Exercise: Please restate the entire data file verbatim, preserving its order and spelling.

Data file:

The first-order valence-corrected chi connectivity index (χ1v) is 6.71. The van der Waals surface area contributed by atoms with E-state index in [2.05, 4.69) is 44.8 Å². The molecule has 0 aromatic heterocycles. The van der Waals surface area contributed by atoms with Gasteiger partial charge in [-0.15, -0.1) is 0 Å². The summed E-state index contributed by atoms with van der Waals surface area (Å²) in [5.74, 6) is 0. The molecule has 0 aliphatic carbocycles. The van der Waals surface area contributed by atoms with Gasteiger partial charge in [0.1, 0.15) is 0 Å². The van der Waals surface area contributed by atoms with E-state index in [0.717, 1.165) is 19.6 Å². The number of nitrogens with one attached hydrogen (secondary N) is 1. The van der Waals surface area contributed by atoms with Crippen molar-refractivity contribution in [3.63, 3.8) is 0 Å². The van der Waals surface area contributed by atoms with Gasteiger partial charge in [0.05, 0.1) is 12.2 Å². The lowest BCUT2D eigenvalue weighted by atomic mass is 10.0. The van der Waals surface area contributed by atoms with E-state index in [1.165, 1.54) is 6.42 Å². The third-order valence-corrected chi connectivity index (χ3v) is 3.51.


The first-order valence-corrected chi connectivity index (χ1v) is 6.71. The van der Waals surface area contributed by atoms with E-state index in [2.05, 4.69) is 44.8 Å². The molecule has 0 aromatic heterocycles. The van der Waals surface area contributed by atoms with Gasteiger partial charge in [-0.15, -0.1) is 0 Å². The summed E-state index contributed by atoms with van der Waals surface area (Å²) in [5.74, 6) is 0. The molecule has 0 aliphatic carbocycles. The van der Waals surface area contributed by atoms with Gasteiger partial charge in [0.1, 0.15) is 0 Å². The van der Waals surface area contributed by atoms with E-state index in [0.717, 1.165) is 19.6 Å². The number of nitrogens with one attached hydrogen (secondary N) is 1. The van der Waals surface area contributed by atoms with Crippen molar-refractivity contribution in [3.63, 3.8) is 0 Å². The van der Waals surface area contributed by atoms with Gasteiger partial charge in [0.05, 0.1) is 12.2 Å². The lowest BCUT2D eigenvalue weighted by atomic mass is 10.0. The van der Waals surface area contributed by atoms with E-state index in [1.165, 1.54) is 6.42 Å². The third-order valence-corrected chi connectivity index (χ3v) is 3.51.